As the mastermind behind an seemingly endless stream of traps and torture devices known as Jigsaw, Tobin Bell has cemented his legacy as the new milennium’s first standout horror icon. Bell’s yearly participation as pharisaical serial killer John Kramer (aka Jigsaw) comes to an end with Saw 3D, the final installment of the Saw series and thus reaching a conclusion seven years in the making. We subject Bell to a battery of questions to uncover his Five Favorite Films.
Let’s start with Rudy. It’s a football film. It?s about a kid who wants to go to Notre Dame, and he overcomes all obstacles to make that happen. You know, he wants to go to Notre Dame, he wants to play on the Notre Dame football team, but he hasn’t got the beef. He overcomes all obstacles and endures, achieves his dream.
It’s just really well crafted. I do like films that make you feel something for the characters, and that’s unquestionably one. Sean Astin does an amazing job playing Rudy, and there’s some other great actors in it, too. So I have appreciated that film and watched it on a number of occasions.
There is a film called Jeremiah Johnson that was directed by Sydney Pollack with Robert Redford. It’s about 1830s mountain men, and I’ve always been fascinated by those guys who, in the 1830s, when the West was still totally wild ? there were no homesteaders, no settlers ? guys who would go out there and live in the mountains amidst the Indians and carve out a living, catching beaver and muskrat and whatever else they were catching, skinning them and bringing the hides back, so they could be turned into hats for fashionable people in London. There’s some really great music in it. I loved the nature and the Rocky Mountains; I think it actually was shot in the early days of the Sundance institute out in the Salt Lake area, although the story has it happening in the Rocky Mountains, probably a little east of there. Montana, Wyoming, that area. So, love that film.
The Firm, which was a film that I got a chance to be in, and got a chance to work with Sydney [Pollack] and really rub shoulders with Gene Hackman for the first time. Well, actually, I had been with Gene in Mississippi Burning. But I got to work with Gene Hackman and Tom Cruise and Holly Hunter and Gary Busey and Wilford Brimley. But Sydney Pollack had a great career as a director and I always admired his approach to things. Jeanne Tripplehorn was in The Firm also, did a great job as Tom’s wife. I love the music in The Firm. Dave Grusin wrote the music. I thought the film was very well put together, and when you take a novel, sometimes the film doesn’t match up, and I thought The Firm did match up.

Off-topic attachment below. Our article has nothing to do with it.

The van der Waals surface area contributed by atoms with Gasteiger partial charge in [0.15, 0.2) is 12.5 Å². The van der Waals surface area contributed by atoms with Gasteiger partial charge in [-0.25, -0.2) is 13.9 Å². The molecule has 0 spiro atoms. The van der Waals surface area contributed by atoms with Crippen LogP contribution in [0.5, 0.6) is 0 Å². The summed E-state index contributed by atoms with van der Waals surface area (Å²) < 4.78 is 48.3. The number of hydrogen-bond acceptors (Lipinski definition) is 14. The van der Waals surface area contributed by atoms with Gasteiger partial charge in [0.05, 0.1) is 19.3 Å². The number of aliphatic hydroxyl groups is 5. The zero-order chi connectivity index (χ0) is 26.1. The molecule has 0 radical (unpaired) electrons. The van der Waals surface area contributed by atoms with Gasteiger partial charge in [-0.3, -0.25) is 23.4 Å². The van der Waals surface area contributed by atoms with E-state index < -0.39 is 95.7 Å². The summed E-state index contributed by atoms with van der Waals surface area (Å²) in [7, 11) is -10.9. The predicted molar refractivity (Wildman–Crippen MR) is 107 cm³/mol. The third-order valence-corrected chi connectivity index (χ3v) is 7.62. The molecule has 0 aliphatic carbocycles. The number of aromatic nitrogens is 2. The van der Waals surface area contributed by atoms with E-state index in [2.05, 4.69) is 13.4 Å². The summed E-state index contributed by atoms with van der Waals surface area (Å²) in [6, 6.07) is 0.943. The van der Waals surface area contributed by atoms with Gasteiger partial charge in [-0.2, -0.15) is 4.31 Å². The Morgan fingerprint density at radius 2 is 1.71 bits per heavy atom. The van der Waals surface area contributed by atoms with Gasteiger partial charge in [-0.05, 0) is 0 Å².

I read the novel and was very impressed with the scary Nordic guy who was sort of shadowing Tom Cruise’s character throughout the novel. He was just scary. And then, I’d say it was a year or two years later that my agents got a call from Pollack. I think he knew my work from the Actor’s Studio in New York, because Sydney was always very involved with the studio, and I think he was also a fan of Mississippi Burning and had seen that film. That took its own wings, and he just offered the role of the Nordic, and I thought, “Wow, that’d be great.” So I got to go to Memphis, Tennessee, the home of rock ‘n’ roll.
How about a comedy? The Devil Wears Prada. I love that film. I love Meryl Streep, along with the rest of the world. She’s the bad guy in this film, so to watch Meryl play a bad guy with all of the layering and the subtlety, still you love her in the end. It’s just wonderful. I love the couple of speeches in there ? Stanley Tucci has a couple of speeches in there, one of which is to Anne Hathaway. Anne comes in to him and tells him, couldn’t she be given credit for trying? And he goes off on her about the value of trying and whether, in fact, she does deserve credit for trying. Great, great speech. Then the other speech I love is the one about the blue sweater, where Anne Hathaway thinks she’s underplaying her fashion sense by wearing sort of nondescript, underplayed, like she?s not going to be one of these fashionistas, and Meryl Streep goes off on her about how many hours were put in by designers crafting the kind of underplayed, nondescript look that often people are… they try to represent themselves by looking like they don’t care about how they look, and they just kind of throw something together. She goes off about this blue sweater that Anne Hathaway’s wearing, and I just thought that was brilliant, and in the mouth of Meryl Streep, it was even more on the mark.
Let’s do horror. I would say The Descent, which was a film that was, I don’t know, maybe a few years old now. What I like about the first 45 minutes of the film is they develop the characters and the relationships between these women who are going to descend into this cave in the latter part of the film, and that’s where the horror and the mayhem starts to happen. But they give the time to draw you into the lives of these women, and so as a result, you care about them by the end of the film. I thought that was an accomplishment for a horror film. It also has one of the scariest scenes I’ve seen in a long time. They have these monsters down in the cave that are done with special effects ? green screen or however the hell they do it, CGI ? but there’s a scene where one of the girls, who now you care about, crawls through a tunnel and gets trapped in this space that’s too small, and she can’t move forward and she can’t move back. Talk about simple, but horrifying if you’re claustrophobic in any way. Really, really well shot and really well played.